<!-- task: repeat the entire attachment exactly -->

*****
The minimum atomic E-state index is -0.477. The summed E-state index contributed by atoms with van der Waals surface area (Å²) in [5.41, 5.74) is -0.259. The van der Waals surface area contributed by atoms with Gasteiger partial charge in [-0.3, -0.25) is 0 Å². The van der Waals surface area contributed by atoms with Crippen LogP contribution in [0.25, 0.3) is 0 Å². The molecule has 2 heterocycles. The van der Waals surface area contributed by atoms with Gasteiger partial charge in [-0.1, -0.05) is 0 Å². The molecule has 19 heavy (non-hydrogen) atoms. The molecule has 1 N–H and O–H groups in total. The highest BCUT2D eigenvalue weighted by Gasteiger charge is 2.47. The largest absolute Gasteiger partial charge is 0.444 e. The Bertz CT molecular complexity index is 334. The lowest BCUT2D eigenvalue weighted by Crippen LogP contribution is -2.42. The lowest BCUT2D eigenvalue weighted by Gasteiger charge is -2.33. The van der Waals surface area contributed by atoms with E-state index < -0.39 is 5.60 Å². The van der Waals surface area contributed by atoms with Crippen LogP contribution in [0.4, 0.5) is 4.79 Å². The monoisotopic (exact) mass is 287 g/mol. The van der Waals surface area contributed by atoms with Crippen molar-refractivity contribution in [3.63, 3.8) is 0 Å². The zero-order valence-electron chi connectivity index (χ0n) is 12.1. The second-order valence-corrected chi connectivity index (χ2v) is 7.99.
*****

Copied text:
The minimum atomic E-state index is -0.477. The summed E-state index contributed by atoms with van der Waals surface area (Å²) in [5.41, 5.74) is -0.259. The van der Waals surface area contributed by atoms with Gasteiger partial charge in [-0.3, -0.25) is 0 Å². The van der Waals surface area contributed by atoms with Crippen LogP contribution in [0.25, 0.3) is 0 Å². The molecule has 2 heterocycles. The van der Waals surface area contributed by atoms with Gasteiger partial charge in [-0.1, -0.05) is 0 Å². The molecule has 19 heavy (non-hydrogen) atoms. The molecule has 1 N–H and O–H groups in total. The highest BCUT2D eigenvalue weighted by Gasteiger charge is 2.47. The largest absolute Gasteiger partial charge is 0.444 e. The Bertz CT molecular complexity index is 334. The lowest BCUT2D eigenvalue weighted by Crippen LogP contribution is -2.42. The lowest BCUT2D eigenvalue weighted by Gasteiger charge is -2.33. The van der Waals surface area contributed by atoms with E-state index < -0.39 is 5.60 Å². The van der Waals surface area contributed by atoms with Crippen LogP contribution in [0.4, 0.5) is 4.79 Å². The monoisotopic (exact) mass is 287 g/mol. The van der Waals surface area contributed by atoms with Crippen molar-refractivity contribution in [3.63, 3.8) is 0 Å². The zero-order valence-electron chi connectivity index (χ0n) is 12.1. The second-order valence-corrected chi connectivity index (χ2v) is 7.99.